• Moderateinvesting, also known as medium risk or balanced investing poses medium risk. Medium risk investing typically is fairly balanced to losses and gains. 
  • Aggressive investing or high-risk investing is incredibly risky or volatile investing. High-risk investing generally involves sharp gains or losses. 

When purchasing ETFs or mutual funds, the robo-advisor or financial advisor providing the investment will require you to set your investing profile according to your risk capacity. If you’re unsure what your risk capacity is, it’s always better to start lower and move up when you feel comfortable enough to do so.

You’ve probably read somewhere that younger folk should take a riskier approach to investing since they generally have more time to make up for losses. However, you should invest in what you feel comfortable and confident in—no matter what your age is.

2. Understand your risk capacity

Risk Capacity, also known as Risk Appetite, is the approach to investing that an investor must take to meet their goals. There are five different character types of Risk Capacity: Averse (no risk), Minimalist (minimal risk), Cautious (lower-risk), Open (medium-risk), and Hungry (high-risk).

3. Choose the right TFSA for your investments

You can hold several investments in a TFSA that suit your risk tolerance and risk capacity. Below are some of the options that are currently available to Canadians.

  • Guaranteed Investment Certificate (GICs) are an incredibly low-risk investment and a great way to utilize a TFSA. Since GICs are taxed investments, using a TFSA GIC is a move that most investors can take advantage of if they’re planning on purchasing GICs. Though returns on GICs tend to be lower, they are safe, insured, and guaranteed.
  • Stockspose as a higher investment risk due to the volatility of the stock market, as many of the events that can affect it are unpredictable. The returns are usually much higher, depending on the amount and duration invested.

Stocks are also susceptible to tax, so using a TFSA to hold shares can save you a hefty chunk of change.


  • Exchange-Traded Funds (ETFs) combine various stocks, bonds, and investments to create a portfolio for you. You can purchase them through a robo-advisor, which will manage your funds for you based on the risk profile of your choosing.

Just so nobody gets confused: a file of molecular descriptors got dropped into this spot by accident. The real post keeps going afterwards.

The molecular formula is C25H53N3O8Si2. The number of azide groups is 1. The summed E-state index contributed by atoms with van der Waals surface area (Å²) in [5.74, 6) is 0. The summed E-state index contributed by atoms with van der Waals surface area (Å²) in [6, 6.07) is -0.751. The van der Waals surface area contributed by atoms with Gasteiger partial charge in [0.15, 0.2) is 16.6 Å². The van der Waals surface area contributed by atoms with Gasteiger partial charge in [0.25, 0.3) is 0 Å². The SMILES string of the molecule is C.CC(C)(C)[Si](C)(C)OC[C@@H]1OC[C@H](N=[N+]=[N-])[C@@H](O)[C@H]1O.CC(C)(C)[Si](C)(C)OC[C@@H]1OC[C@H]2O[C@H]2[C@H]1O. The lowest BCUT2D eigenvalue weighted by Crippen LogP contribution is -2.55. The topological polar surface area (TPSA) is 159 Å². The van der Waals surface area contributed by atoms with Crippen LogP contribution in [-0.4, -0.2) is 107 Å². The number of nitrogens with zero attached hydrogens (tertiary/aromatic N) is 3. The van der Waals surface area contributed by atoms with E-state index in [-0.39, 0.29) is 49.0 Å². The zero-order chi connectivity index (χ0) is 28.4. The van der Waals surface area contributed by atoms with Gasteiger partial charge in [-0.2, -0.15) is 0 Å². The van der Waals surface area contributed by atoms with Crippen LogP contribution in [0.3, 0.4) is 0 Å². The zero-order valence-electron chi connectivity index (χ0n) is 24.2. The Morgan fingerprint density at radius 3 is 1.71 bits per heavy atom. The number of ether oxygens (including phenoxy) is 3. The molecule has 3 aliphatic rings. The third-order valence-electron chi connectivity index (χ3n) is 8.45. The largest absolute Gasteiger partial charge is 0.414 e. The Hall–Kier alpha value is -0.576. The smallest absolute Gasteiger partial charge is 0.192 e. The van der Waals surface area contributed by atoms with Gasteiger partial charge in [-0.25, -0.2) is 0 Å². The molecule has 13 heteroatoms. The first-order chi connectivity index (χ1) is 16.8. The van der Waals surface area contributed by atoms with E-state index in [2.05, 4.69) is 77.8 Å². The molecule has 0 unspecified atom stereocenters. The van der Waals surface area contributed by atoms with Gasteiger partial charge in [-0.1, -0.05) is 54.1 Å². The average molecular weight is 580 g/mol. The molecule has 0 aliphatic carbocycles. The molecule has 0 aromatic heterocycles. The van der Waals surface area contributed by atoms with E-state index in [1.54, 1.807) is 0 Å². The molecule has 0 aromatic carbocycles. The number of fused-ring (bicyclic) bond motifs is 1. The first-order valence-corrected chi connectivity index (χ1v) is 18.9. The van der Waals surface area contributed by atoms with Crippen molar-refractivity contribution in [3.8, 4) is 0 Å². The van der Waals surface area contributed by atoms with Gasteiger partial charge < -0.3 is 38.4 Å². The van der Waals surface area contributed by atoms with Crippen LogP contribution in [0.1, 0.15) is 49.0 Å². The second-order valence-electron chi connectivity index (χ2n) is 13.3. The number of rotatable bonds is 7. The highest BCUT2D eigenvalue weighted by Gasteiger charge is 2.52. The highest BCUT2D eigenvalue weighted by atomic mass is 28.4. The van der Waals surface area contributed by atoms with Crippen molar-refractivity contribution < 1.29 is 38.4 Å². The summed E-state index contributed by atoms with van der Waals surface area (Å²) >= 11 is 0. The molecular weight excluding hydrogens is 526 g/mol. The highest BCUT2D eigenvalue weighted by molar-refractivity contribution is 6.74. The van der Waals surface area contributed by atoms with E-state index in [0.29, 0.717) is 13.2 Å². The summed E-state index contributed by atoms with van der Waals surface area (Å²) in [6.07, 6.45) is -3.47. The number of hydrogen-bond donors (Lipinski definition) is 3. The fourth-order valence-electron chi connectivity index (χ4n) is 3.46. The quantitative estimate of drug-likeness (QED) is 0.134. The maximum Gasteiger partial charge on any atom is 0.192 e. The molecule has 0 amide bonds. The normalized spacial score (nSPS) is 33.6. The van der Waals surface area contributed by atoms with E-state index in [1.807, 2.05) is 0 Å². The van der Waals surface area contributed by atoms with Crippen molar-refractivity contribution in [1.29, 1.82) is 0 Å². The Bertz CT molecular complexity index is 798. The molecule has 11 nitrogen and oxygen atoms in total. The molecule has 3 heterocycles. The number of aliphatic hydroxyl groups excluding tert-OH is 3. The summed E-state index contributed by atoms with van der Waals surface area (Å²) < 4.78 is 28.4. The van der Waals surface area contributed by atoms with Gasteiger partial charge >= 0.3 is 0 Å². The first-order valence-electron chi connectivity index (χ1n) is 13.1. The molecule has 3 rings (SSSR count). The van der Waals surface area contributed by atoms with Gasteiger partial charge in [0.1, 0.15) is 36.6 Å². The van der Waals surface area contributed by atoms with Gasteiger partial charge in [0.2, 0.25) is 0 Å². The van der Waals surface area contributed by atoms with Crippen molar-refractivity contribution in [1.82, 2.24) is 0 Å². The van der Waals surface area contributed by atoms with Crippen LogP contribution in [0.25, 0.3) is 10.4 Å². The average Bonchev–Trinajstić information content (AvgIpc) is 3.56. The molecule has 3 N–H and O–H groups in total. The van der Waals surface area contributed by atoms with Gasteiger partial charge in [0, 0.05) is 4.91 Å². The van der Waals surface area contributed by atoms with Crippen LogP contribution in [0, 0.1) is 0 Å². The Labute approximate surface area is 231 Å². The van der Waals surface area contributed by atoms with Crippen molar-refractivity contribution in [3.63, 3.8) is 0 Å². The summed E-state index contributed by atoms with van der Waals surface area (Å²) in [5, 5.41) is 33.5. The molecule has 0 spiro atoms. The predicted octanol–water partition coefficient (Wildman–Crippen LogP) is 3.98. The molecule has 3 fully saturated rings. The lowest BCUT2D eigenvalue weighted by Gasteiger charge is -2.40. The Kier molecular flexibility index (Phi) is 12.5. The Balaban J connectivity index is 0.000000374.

Wealthsimple is Canada’s leading robo-advising platform, which manages fees at a fraction of the price of a financial advisor.


$50 bonus when you open and fund your first Wealthsimple Invest account* (min. $500 initial deposit)

Various investing options and savings accounts available

  • Mutual Funds act as a basket of investments, in a similar fashion to ETFs. Mutual Funds are provided by a financial institution and have investors pooling their money into investments with other investors.  Like ETFs, Mutual Funds are managed according to a person’s risk tolerance profile.
  • Bonds are lower-risk investments but depend on the strength of the economy. They are not insured but hold steadier risk profiles and lower returns.
  • Cash Using a TFSA savings account is a low-risk option for investing. Banks in Canada are usually insured by the Canada Deposit Insurance Corporation (CDIC) at no additional cost. Return rates are generally lower but hold no risk.


Why should I use a TFSA for investments?

TFSAs serve as an excellent vehicle to paying less income tax on the interest or gains that your savings or investments earn on returns, but that’s not the only good reason to use them.

TFSA investment options come with a good amount of flexibility and permit unlimited deposits and withdrawals without penalty.

Maxing out your TFSA before using any other account is an excellent way to maximize your earning potential and save money on taxes.